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Posts with tag comics

Know Your Lore: Med'an, Cho'gall and the Prophecy

The World of Warcraft is an expansive universe. You're playing the game, you're fighting the bosses, you know the how, but do you know the why? Each week, Matthew Rossi and Anne Stickney make sure you Know Your Lore by covering the history of the story behind World of Warcraft.

WARNING:
The following post contains spoilers for World of Warcraft: The Comic. Players who are currently reading through the comics or simply wish to avoid spoilers from the series should avoid this post.

We're taking a step back from Alliance politics this week in light of some new information from the 3.3.5 PTR. The servers have been laggy and somewhat unstable, but I've still been able to log on and play through a few things. One of those things is an interesting new quest chain available in Orgrimmar involving Doomsday Cultists who are suddenly making appearances in the Drag and talking about the end of the world as we know it.

The biggest thing that sparked my interest was mention of Cho'gall. Matthew Rossi did an excellent write-up of the Twilight's Hammer and their leader Cho'gall, but what struck my interest was that Cho'gall's presence in game may lead to more interplay between story lines from the Warcraft comic series and World of Warcraft itself. However, while I made the connection readily enough, there are plenty out there who haven't read the comics and have no idea who Cho'gall, Med'an or any of the other characters I've referenced in previous posts actually are.

In light of this, today we're going to be talking about the last half of the Warcraft comics series -- what happened in them, who was introduced, who died, what happened with Cho'gall, why Silithus was suddenly relevant again, and most of all, who the heck that Med'an kid is that I've been going on about. As I will be talking about these things in detail, this post is absolutely brim full of spoilers for the comics series; readers who are interested in picking up the comics and reading through them may want to veer away from this post.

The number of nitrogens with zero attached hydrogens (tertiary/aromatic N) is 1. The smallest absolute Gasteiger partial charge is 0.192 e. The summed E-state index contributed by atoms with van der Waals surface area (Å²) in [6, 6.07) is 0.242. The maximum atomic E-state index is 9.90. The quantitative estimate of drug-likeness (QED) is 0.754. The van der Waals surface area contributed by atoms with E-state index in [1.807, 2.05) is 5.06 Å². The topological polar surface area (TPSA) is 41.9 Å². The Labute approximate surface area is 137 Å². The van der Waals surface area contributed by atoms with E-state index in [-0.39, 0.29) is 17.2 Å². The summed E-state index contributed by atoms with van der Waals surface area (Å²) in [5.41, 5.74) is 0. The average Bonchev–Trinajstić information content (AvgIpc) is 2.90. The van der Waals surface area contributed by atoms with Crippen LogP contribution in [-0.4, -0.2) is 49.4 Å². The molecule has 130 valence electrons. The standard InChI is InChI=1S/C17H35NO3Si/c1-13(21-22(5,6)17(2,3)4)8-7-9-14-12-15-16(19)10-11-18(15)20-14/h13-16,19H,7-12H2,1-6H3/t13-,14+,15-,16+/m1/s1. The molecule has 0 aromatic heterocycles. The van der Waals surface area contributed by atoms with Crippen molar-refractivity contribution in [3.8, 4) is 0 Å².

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Filed under: Lore, Know your Lore

World of Warcraft: Shaman manga preview

Do you like World of Warcraft? Do you like comics and/or manga? If you answered yes to either question, then I highly recommend you check out the newest upcoming WoW manga by Tokyopop titled World of Warcraft: Shaman. Written by Paul Benjamin (Starcraft: Frontline) and drawn/inked by the ever-talented Roccio Zucchi (World of Warcraft: Death Knight), this will be the next installment of the WoW class-themed comics.

World of Warcraft: Shaman follows the epic tale of one Muln Earthfury, leader of the shamanistic group known as the Earthen Ring. Muln and his fellow shaman become concerned over time, as the elements they worked so closely with start becoming unresponsive and exceedingly violent. Just when it looks like all hope is lost, in comes Shotoa -- a mysterious tauren shaman who doesn't just work with the elements, but brutally forces them to do his bidding. Shotoa promises power and grandeur for the ancient organization, claiming that Muln has lost his power. He vows to lead his followers into a grand new era of shamanism, but Muln and his people must decide if Shotoa is honoring their traditions, or desecrating them.